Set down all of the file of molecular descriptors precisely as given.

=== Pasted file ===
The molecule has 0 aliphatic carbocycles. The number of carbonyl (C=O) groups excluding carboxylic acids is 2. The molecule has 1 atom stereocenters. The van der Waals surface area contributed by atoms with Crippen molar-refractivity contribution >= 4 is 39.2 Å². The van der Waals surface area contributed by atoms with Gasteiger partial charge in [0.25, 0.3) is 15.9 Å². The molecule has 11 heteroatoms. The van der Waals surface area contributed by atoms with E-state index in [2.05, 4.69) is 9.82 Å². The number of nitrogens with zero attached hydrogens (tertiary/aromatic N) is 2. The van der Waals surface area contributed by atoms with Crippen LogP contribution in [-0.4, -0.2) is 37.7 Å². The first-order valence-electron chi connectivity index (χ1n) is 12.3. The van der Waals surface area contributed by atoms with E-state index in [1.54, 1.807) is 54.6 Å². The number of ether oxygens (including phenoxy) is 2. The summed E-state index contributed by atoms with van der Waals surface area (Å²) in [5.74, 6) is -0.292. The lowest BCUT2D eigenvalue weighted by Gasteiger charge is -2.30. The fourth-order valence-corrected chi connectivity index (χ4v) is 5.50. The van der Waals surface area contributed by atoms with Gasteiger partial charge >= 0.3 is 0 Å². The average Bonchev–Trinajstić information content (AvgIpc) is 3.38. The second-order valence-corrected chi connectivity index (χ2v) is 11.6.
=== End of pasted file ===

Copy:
The molecule has 0 aliphatic carbocycles. The number of carbonyl (C=O) groups excluding carboxylic acids is 2. The molecule has 1 atom stereocenters. The van der Waals surface area contributed by atoms with Crippen molar-refractivity contribution >= 4 is 39.2 Å². The van der Waals surface area contributed by atoms with Gasteiger partial charge in [0.25, 0.3) is 15.9 Å². The molecule has 11 heteroatoms. The van der Waals surface area contributed by atoms with E-state index in [2.05, 4.69) is 9.82 Å². The number of nitrogens with zero attached hydrogens (tertiary/aromatic N) is 2. The van der Waals surface area contributed by atoms with Crippen LogP contribution in [-0.4, -0.2) is 37.7 Å². The first-order valence-electron chi connectivity index (χ1n) is 12.3. The van der Waals surface area contributed by atoms with E-state index in [1.54, 1.807) is 54.6 Å². The number of ether oxygens (including phenoxy) is 2. The summed E-state index contributed by atoms with van der Waals surface area (Å²) in [5.74, 6) is -0.292. The lowest BCUT2D eigenvalue weighted by Gasteiger charge is -2.30. The fourth-order valence-corrected chi connectivity index (χ4v) is 5.50. The van der Waals surface area contributed by atoms with Gasteiger partial charge >= 0.3 is 0 Å². The average Bonchev–Trinajstić information content (AvgIpc) is 3.38. The second-order valence-corrected chi connectivity index (χ2v) is 11.6.